Crossing Lines

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China’s land and maritime neighbors protested against a newly published map displaying new and expanded Chinese borders, a move that could exacerbate already simmering regional tensions over Beijing’s territorial claims, Nikkei Asia reported.

Last week, China’s Ministry of Natural Resource published a 2023 edition of the country’s “standard map.” The new chart showed the northeastern Indian state of Arunachal Pradesh and the Aksai Chin plateau as Chinese territory. It also showed part of Malaysia’s maritime area off Borneo, as well as Taiwan and swaths of the South China Sea as Chinese.

India and Malaysia swiftly rejected the map and Beijing’s alleged territorial claims. New Delhi also lodged a protest ahead of next week’s Group of 20 summit in India, at which Chinese President Xi Jinping’s attendance has been in doubt – to the disappointment of world leaders, the BBC reported.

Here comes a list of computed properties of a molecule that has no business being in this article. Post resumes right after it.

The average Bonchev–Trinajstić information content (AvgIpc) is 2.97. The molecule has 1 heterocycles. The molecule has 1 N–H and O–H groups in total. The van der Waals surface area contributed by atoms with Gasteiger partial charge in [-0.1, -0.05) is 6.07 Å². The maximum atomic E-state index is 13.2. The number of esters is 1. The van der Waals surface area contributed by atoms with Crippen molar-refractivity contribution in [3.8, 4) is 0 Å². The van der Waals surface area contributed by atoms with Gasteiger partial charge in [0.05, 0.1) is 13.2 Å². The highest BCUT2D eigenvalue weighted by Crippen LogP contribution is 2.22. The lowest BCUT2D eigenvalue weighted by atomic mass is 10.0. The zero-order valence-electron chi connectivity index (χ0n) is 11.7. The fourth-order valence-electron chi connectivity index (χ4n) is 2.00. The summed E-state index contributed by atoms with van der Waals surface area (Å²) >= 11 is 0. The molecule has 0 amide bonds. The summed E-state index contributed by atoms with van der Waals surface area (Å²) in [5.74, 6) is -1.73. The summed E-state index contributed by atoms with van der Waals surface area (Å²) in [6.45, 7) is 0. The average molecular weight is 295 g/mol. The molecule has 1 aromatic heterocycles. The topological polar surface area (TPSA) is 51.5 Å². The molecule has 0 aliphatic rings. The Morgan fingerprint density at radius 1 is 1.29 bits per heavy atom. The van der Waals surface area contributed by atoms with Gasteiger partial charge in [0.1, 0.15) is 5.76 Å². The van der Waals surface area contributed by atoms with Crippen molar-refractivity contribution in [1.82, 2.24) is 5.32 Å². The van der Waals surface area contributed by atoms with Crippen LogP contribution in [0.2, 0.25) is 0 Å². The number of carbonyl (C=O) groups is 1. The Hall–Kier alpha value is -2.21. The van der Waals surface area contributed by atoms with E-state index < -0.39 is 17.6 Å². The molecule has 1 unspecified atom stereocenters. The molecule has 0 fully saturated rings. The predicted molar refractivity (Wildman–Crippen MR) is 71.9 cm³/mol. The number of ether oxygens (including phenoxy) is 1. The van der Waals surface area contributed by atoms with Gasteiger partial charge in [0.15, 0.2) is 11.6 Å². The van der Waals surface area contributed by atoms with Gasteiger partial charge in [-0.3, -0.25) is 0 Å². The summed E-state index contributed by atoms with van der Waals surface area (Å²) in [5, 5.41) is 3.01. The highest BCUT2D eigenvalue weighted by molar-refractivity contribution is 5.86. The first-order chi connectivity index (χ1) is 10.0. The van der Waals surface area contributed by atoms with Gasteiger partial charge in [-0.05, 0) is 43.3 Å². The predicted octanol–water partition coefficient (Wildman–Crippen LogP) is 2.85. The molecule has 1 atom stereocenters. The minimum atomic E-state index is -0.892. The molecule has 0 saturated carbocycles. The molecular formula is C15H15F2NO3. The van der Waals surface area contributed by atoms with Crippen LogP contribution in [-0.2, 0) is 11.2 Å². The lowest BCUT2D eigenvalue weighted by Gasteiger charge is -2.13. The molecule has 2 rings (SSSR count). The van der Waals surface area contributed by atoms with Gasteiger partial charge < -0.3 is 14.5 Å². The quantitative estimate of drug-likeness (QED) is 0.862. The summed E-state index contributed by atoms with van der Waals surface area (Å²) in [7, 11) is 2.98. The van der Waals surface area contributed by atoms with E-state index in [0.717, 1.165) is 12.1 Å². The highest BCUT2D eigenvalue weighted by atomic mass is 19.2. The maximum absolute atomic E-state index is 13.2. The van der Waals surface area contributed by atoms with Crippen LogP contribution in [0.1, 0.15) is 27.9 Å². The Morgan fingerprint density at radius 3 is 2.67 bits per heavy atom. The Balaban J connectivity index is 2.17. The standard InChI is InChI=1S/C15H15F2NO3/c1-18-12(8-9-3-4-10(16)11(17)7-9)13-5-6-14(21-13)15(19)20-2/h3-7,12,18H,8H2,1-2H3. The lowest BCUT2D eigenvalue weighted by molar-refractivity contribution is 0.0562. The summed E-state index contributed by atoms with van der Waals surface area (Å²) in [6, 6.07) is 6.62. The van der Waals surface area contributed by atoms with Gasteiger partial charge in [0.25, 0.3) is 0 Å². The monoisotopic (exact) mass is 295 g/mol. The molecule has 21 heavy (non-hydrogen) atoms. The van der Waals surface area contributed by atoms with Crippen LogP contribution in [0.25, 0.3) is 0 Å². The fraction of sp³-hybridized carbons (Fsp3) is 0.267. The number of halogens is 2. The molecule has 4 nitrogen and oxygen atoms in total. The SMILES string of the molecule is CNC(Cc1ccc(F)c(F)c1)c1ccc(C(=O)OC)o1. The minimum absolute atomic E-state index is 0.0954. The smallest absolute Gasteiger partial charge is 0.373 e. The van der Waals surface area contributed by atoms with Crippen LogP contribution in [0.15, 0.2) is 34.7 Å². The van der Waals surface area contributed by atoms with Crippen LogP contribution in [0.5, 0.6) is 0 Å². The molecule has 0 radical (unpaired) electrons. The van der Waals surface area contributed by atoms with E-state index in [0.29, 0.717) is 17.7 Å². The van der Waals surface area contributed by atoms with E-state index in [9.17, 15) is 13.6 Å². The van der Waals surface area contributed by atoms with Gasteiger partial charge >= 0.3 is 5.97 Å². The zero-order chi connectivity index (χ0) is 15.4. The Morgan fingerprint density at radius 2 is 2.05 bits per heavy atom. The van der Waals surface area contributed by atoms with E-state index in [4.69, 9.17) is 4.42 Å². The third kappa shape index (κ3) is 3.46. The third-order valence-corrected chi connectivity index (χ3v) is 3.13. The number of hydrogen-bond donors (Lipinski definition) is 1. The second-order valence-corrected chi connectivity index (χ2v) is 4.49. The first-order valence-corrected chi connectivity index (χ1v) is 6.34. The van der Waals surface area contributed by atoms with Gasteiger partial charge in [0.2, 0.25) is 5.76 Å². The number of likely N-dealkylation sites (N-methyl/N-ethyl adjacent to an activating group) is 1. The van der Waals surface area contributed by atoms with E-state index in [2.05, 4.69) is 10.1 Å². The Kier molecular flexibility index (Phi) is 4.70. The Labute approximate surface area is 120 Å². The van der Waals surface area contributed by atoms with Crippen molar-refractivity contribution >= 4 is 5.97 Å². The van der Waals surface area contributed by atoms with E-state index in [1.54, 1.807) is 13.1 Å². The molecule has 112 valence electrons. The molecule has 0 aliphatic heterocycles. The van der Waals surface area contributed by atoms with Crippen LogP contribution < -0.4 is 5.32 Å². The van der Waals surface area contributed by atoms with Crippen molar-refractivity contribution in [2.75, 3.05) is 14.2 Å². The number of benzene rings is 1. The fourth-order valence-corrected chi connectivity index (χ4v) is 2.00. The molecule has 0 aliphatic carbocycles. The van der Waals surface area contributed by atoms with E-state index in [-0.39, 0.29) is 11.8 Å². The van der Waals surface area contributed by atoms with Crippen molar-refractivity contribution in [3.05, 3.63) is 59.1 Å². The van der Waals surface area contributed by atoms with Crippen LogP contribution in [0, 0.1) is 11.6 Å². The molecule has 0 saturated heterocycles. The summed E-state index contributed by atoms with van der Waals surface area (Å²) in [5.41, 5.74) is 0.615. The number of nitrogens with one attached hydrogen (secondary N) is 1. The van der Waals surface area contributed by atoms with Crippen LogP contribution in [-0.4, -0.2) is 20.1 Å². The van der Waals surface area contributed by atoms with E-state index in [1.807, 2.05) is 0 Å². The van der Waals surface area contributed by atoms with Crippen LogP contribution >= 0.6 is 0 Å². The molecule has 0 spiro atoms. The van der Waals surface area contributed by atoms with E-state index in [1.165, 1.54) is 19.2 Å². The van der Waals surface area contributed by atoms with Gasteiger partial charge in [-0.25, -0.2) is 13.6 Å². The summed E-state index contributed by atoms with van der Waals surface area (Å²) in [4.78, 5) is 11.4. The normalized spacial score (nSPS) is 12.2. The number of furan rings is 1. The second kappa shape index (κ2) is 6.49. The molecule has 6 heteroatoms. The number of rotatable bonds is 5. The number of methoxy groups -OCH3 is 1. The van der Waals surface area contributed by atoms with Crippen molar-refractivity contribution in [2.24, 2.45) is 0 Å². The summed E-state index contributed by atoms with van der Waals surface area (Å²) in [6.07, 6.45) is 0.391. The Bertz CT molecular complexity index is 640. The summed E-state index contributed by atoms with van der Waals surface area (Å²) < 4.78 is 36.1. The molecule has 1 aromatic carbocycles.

Criticism also came from the Philippines, which has been involved in a long-running dispute with Beijing over the latter’s territorial claims in the South China Sea. Philippine officials decried the new chart, saying “the latest attempt to legitimize China’s purported sovereignty and jurisdiction over Philippine features and maritime zones has no basis under international law.”

They added that a 2016 ruling by the international tribunal, the Permanent Court of Arbitration, “invalidated the nine-dashed line” – referring to China’s claim of large areas of the South China Sea and the Taiwan Strait.

Meanwhile, Taiwan – a self-governing island that Beijing claims as part of its territory – also rejected the map.

In response, Chinese officials called on the parties to stay objective, adding that the map’s unveiling is “a routine practice in China’s exercise of sovereignty in accordance with the law.”

Analysts explained that Beijing’s move will further raise tensions in the South China Sea and along the 3,000-kilometer Sino-Indian border, where tens of thousands of soldiers are amassed on both sides in the western Himalayas.

However, they noted that Beijing’s move is not unprecedented, suggesting that it was aimed at distracting the population from China’s economic woes by playing the “nationalism card.”

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